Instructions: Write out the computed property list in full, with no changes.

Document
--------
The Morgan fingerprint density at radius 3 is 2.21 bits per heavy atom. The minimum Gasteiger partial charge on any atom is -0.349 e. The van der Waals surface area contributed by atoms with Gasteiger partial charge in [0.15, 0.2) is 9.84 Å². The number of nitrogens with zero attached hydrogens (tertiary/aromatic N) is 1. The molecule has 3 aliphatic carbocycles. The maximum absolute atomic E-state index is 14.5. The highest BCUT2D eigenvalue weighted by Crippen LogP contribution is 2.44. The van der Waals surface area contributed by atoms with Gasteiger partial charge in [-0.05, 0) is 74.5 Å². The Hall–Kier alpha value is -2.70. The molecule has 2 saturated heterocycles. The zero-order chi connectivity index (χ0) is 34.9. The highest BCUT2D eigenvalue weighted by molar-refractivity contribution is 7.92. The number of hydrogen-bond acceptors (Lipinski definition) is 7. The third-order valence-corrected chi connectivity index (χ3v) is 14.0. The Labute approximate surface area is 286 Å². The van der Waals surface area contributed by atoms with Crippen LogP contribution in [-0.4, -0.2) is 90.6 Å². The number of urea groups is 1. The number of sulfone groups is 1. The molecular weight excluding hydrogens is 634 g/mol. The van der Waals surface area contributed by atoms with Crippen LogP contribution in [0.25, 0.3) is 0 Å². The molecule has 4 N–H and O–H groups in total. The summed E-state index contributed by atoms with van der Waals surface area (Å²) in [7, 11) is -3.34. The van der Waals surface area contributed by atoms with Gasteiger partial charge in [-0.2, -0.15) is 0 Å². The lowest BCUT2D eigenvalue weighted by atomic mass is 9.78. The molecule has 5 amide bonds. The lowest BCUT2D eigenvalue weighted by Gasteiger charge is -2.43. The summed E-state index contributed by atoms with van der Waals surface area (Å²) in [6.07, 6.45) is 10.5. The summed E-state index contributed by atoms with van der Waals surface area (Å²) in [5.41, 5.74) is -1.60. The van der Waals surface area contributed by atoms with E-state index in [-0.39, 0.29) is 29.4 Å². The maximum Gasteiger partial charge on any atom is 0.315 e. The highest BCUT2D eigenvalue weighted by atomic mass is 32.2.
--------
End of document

The Morgan fingerprint density at radius 3 is 2.21 bits per heavy atom. The minimum Gasteiger partial charge on any atom is -0.349 e. The van der Waals surface area contributed by atoms with Gasteiger partial charge in [0.15, 0.2) is 9.84 Å². The number of nitrogens with zero attached hydrogens (tertiary/aromatic N) is 1. The molecule has 3 aliphatic carbocycles. The maximum absolute atomic E-state index is 14.5. The highest BCUT2D eigenvalue weighted by Crippen LogP contribution is 2.44. The van der Waals surface area contributed by atoms with Gasteiger partial charge in [-0.05, 0) is 74.5 Å². The Hall–Kier alpha value is -2.70. The molecule has 2 saturated heterocycles. The zero-order chi connectivity index (χ0) is 34.9. The highest BCUT2D eigenvalue weighted by molar-refractivity contribution is 7.92. The number of hydrogen-bond acceptors (Lipinski definition) is 7. The third-order valence-corrected chi connectivity index (χ3v) is 14.0. The Labute approximate surface area is 286 Å². The van der Waals surface area contributed by atoms with Crippen LogP contribution in [-0.4, -0.2) is 90.6 Å². The number of urea groups is 1. The number of sulfone groups is 1. The molecular weight excluding hydrogens is 634 g/mol. The van der Waals surface area contributed by atoms with Crippen LogP contribution in [0.25, 0.3) is 0 Å². The molecule has 4 N–H and O–H groups in total. The summed E-state index contributed by atoms with van der Waals surface area (Å²) in [7, 11) is -3.34. The van der Waals surface area contributed by atoms with Gasteiger partial charge in [-0.2, -0.15) is 0 Å². The lowest BCUT2D eigenvalue weighted by atomic mass is 9.78. The molecule has 5 amide bonds. The lowest BCUT2D eigenvalue weighted by Gasteiger charge is -2.43. The summed E-state index contributed by atoms with van der Waals surface area (Å²) in [6.07, 6.45) is 10.5. The summed E-state index contributed by atoms with van der Waals surface area (Å²) in [5.41, 5.74) is -1.60. The van der Waals surface area contributed by atoms with E-state index in [-0.39, 0.29) is 29.4 Å². The maximum Gasteiger partial charge on any atom is 0.315 e. The highest BCUT2D eigenvalue weighted by atomic mass is 32.2.